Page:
These things I remember
Glenwood Springs, CO Colorado
Since Memorial Day is a time for remembering, I thought I would share some favorite sporting (and life) memories from my first 10 years on earth.
I remember Saturday nights in the mid-1960s. After watching the Lawrence Welk show on television and eating at the Eagles hall “Dime a Dip” dinner, we would turn on the old Philco radio and try to pick up the Colorado State University basketball broadcasts out of Denver. My brother played for the Rams at the time, and the entire family would gather around the radio to try and listen to bits and pieces of the game as the signal came in and faded out. Most times, I would fade out long before the game ended, and I would wake up just as my mom was tucking me into bed.
I remember my Sunday morning ritual during that same time period. I would get up early and have the TV tuned in to KWGN Channel 2 by 7:55 a.m. so that I could watch the end of the Oral Roberts Show. I really wasn’t much interested in what the evangelist Roberts had to say, other than when he signed off at the end of the show by looking into the camera and saying, “Expect a miracle.” I knew that miracle was on its way, because next up was the Notre Dame Football Replay Show hosted by Lindsey Nelson and Paul Hornung. In the span of the 30 minute show, the Fighting Irish, with those shiny golden helmets, always seemed to pull out an improbable, last minute victory against the likes of Purdue, Northwestern, Michigan State, or those rival Trojans from USC. Even though the game was played the previous day, I was convinced that my listening to Robert’s “Miracle” message was a big part of those Notre Dame victories. I became a fan for life.
I got to see the Irish, live and in person for the first time, in 1972. I hopped on the Greyhound bus to Boulder, where my sister was kind enough to take a day off from her studies at C.U. to drive me down to the Air Force Academy to watch Notre Dame. The feeling of entering Falcon Stadium and seeing those trademark blue and gold uniforms is still with me today. I spotted coach Ara Parseghian pacing the sidelines and quarterback Tom Clements warming up his arm for the day’s battle. The Irish won, and I thanked my sister for one of the best days a boy could possibly have.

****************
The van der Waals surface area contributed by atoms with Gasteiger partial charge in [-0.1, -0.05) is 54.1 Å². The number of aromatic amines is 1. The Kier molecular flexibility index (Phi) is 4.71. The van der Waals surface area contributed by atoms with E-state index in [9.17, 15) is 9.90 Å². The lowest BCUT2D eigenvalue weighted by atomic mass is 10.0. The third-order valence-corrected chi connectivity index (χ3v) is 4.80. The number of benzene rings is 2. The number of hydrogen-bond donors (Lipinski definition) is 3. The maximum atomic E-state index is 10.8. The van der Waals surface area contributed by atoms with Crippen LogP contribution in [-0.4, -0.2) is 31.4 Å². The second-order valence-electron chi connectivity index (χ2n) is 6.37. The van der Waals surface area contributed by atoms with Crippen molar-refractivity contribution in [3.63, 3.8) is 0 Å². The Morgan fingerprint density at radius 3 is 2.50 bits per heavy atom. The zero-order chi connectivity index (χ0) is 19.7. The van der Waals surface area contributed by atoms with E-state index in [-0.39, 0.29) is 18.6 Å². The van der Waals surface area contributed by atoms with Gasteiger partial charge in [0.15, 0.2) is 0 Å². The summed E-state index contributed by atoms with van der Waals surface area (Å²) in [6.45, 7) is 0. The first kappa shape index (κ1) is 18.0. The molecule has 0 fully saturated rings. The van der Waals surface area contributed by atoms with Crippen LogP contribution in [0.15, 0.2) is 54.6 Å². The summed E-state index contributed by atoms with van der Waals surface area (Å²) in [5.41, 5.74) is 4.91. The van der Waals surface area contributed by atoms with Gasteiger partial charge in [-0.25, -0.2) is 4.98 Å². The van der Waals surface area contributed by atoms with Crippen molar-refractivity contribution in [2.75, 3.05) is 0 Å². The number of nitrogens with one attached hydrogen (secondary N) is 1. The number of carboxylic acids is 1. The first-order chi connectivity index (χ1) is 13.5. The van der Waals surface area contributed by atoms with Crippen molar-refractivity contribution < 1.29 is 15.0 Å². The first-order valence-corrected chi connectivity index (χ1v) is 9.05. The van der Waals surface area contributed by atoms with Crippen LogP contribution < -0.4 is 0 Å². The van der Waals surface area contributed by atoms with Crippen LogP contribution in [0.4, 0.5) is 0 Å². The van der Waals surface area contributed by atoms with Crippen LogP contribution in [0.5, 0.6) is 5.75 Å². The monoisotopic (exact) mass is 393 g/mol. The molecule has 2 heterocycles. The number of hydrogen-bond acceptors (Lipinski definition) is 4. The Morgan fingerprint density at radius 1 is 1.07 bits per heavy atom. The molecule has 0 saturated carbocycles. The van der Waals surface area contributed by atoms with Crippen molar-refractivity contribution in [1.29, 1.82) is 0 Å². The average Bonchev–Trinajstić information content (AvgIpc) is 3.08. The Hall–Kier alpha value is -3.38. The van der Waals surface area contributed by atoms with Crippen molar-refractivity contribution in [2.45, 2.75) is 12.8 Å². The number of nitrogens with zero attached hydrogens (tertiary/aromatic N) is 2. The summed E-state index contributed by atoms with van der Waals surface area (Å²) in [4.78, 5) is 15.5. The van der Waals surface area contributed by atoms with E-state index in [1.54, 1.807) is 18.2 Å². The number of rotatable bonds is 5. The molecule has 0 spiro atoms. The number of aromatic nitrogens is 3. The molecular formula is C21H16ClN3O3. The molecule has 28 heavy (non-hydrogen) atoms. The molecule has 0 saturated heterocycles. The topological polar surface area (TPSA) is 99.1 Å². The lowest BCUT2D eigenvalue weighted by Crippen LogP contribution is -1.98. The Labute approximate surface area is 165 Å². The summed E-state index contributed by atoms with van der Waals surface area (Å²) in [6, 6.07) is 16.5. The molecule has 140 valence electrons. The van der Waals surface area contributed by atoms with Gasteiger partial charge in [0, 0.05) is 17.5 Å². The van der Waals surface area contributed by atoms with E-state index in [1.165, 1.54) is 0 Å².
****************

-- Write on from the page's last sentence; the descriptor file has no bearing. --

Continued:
In those early years, my sister was shackled with looking after me more times than she probably cares to remember. As a senior Glenwood Demon football cheerleader in 1969, she would tote me off to the games on Friday nights and make me sit under the bleachers where she could keep an eye on me while she cheered. From that vantage point, I never got to see much of the game, but I did get to check out the legs and behinds of five of the cutest cheerleaders Glenwood High has ever produced (Patty Alberts, Peggy Chandler, Colleen McBreen, Lauraine Samuelson, and my sis). I’ll tell you what, they’re still pretty darn cute today!
I have to take you back to my Sunday morning TV addiction for one last trip down Memory Lane.
Again, Channel 2 was the station, and the show was called All Star Wrestling. I never missed it. I couldn’t get enough of watching the Crusher, Mad Dog Vashon, and my favorite, a guy named Dr. “Quack Quack” X who would strut around like a duck when he entered the ring. Dr. X had a penchant for finishing off his opponents by leaping from the top turnbuckle and pouncing on his defenseless prey for the pin. I reveled in watching my wrestling heroes until one Sunday when my dad walked through the room and said something to the effect of, “Why do you watch that stuff? It’s all fake.” I was devastated. It was a time period when I was confronted with the unthinkable possibility that Santa Claus, the Easter Bunny, the Tooth Fairy, and Dr. “Quack Quack” X were all fake. This couldn’t be true.
I still believe in all of them.
I’ll sign off by thanking all the kids at the Garden School for helping me to feel like I was 10 years old again. As their PE teacher this year, they made me remember why my favorite subjects in school were gym class and recess. Have a good summer, my friends. You’re the real miracle in life.
And so long, Geno. You’ll be sorely missed by many. In life, there are some special folks that just can’t be replaced. You’re one of them.
Mike Vidakovich writes freelance for the Post Independent.
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